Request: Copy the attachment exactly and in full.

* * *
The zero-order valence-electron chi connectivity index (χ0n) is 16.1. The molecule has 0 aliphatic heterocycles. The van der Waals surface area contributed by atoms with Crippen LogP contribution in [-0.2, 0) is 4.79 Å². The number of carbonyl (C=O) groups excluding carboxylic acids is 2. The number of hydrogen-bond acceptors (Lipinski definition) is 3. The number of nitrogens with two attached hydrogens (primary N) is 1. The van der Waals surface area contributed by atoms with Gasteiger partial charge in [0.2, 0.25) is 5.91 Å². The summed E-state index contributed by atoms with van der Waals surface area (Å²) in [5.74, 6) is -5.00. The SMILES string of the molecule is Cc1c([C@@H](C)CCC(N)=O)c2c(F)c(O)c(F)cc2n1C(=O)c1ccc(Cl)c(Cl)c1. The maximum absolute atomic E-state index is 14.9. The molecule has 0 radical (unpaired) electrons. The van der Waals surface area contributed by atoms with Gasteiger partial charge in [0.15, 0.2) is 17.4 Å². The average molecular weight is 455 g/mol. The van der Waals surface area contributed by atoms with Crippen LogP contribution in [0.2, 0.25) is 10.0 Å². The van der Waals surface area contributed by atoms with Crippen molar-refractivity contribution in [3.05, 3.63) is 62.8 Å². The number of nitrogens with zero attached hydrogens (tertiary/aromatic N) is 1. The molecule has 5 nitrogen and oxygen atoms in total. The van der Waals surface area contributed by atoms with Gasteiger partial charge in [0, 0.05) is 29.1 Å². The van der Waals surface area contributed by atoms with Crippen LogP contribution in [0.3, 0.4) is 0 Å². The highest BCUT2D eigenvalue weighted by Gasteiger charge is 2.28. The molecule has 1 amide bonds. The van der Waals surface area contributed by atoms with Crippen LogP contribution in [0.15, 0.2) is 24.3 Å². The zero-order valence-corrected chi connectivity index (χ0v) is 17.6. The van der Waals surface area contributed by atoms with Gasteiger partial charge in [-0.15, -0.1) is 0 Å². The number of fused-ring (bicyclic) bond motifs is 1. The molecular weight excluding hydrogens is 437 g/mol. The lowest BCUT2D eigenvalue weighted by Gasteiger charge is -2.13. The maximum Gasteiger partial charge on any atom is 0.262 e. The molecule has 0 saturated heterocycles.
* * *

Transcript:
The zero-order valence-electron chi connectivity index (χ0n) is 16.1. The molecule has 0 aliphatic heterocycles. The van der Waals surface area contributed by atoms with Crippen LogP contribution in [-0.2, 0) is 4.79 Å². The number of carbonyl (C=O) groups excluding carboxylic acids is 2. The number of hydrogen-bond acceptors (Lipinski definition) is 3. The number of nitrogens with two attached hydrogens (primary N) is 1. The van der Waals surface area contributed by atoms with Gasteiger partial charge in [0.2, 0.25) is 5.91 Å². The summed E-state index contributed by atoms with van der Waals surface area (Å²) in [5.74, 6) is -5.00. The SMILES string of the molecule is Cc1c([C@@H](C)CCC(N)=O)c2c(F)c(O)c(F)cc2n1C(=O)c1ccc(Cl)c(Cl)c1. The maximum absolute atomic E-state index is 14.9. The molecule has 0 radical (unpaired) electrons. The van der Waals surface area contributed by atoms with Gasteiger partial charge in [0.15, 0.2) is 17.4 Å². The average molecular weight is 455 g/mol. The van der Waals surface area contributed by atoms with Crippen LogP contribution in [0.2, 0.25) is 10.0 Å². The van der Waals surface area contributed by atoms with Crippen molar-refractivity contribution in [3.05, 3.63) is 62.8 Å². The number of nitrogens with zero attached hydrogens (tertiary/aromatic N) is 1. The molecule has 5 nitrogen and oxygen atoms in total. The van der Waals surface area contributed by atoms with Gasteiger partial charge in [0, 0.05) is 29.1 Å². The van der Waals surface area contributed by atoms with Crippen LogP contribution in [0.3, 0.4) is 0 Å². The highest BCUT2D eigenvalue weighted by Gasteiger charge is 2.28. The molecule has 1 amide bonds. The van der Waals surface area contributed by atoms with Crippen LogP contribution in [0.15, 0.2) is 24.3 Å². The zero-order valence-corrected chi connectivity index (χ0v) is 17.6. The van der Waals surface area contributed by atoms with Gasteiger partial charge in [-0.15, -0.1) is 0 Å². The number of fused-ring (bicyclic) bond motifs is 1. The molecular weight excluding hydrogens is 437 g/mol. The lowest BCUT2D eigenvalue weighted by Gasteiger charge is -2.13. The maximum Gasteiger partial charge on any atom is 0.262 e. The molecule has 0 saturated heterocycles.